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UK Policy Paper – Future Customs Arrangements

This Government Policy Paper discusses options for new customs arrangements between the UK and the EU in a future partnership following Brexit and was issued by HM Treasury and the Department for Exiting the European Union. It was released on 15 August 2017.


As we leave the European Union and therefore the EU Customs Union, the Government seeks a new customs arrangement that facilitates the freest and most frictionless trade possible in goods between the UK and the EU, and allows the UK to forge new trade relationships with its partners in Europe and around the world.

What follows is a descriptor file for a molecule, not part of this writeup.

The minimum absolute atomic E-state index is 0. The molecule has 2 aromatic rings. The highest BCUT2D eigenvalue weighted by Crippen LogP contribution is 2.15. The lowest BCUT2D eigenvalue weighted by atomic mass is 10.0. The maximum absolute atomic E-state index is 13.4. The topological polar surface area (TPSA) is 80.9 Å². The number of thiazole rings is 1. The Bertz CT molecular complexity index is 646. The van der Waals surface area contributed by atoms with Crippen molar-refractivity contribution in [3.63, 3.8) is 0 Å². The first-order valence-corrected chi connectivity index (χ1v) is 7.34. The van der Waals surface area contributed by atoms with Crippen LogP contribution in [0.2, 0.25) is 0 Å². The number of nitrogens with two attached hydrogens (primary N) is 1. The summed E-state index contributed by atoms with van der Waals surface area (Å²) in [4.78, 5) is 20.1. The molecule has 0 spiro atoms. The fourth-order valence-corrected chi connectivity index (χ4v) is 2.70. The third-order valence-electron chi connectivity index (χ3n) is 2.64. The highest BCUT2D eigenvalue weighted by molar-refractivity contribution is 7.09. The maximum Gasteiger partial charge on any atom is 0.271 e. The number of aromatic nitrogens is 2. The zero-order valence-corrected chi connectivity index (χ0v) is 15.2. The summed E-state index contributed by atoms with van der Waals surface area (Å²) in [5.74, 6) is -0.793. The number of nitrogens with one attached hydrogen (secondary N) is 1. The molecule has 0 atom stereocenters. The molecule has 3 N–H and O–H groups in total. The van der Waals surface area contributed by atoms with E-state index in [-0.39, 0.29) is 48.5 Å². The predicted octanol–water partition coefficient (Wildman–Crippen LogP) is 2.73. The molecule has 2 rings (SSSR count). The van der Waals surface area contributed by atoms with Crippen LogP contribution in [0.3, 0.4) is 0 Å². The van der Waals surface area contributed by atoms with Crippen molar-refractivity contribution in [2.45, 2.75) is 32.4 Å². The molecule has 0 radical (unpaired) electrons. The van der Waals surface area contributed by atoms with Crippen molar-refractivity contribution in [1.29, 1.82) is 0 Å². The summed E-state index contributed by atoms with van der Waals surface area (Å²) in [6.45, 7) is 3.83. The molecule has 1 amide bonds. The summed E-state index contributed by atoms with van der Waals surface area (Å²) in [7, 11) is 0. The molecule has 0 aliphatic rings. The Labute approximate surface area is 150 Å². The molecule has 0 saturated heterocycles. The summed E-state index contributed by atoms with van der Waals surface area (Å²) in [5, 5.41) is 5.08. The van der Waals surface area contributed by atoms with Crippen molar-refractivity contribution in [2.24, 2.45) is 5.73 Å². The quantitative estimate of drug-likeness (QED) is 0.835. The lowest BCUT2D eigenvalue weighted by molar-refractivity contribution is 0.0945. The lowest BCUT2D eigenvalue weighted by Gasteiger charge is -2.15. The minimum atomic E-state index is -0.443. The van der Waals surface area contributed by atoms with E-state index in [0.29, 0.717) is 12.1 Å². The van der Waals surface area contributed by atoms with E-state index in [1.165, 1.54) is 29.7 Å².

The paper details the Government’s aspirations for the UK’s future customs arrangements.


The Government is seeking to establish a new customs arrangement between the UK and the EU following Brexit, that removes the need for a UK-EU customs border.

They are also suggesting an interim period be established for a limited time following Brexit, in order to fully implement any new system and minimise existing trading arrangements. During an interim period, the UK would continue to seek trade agreements with other countries, but be dependent on the terms negotiated for the interim agreement.

The paper includes proposals that to minimise disruption to trade across the border between Northern Ireland and Ireland and ensure it as seamless and frictionless as possible.

More detail is available in the paper at


Brexit Negotiations – Round 2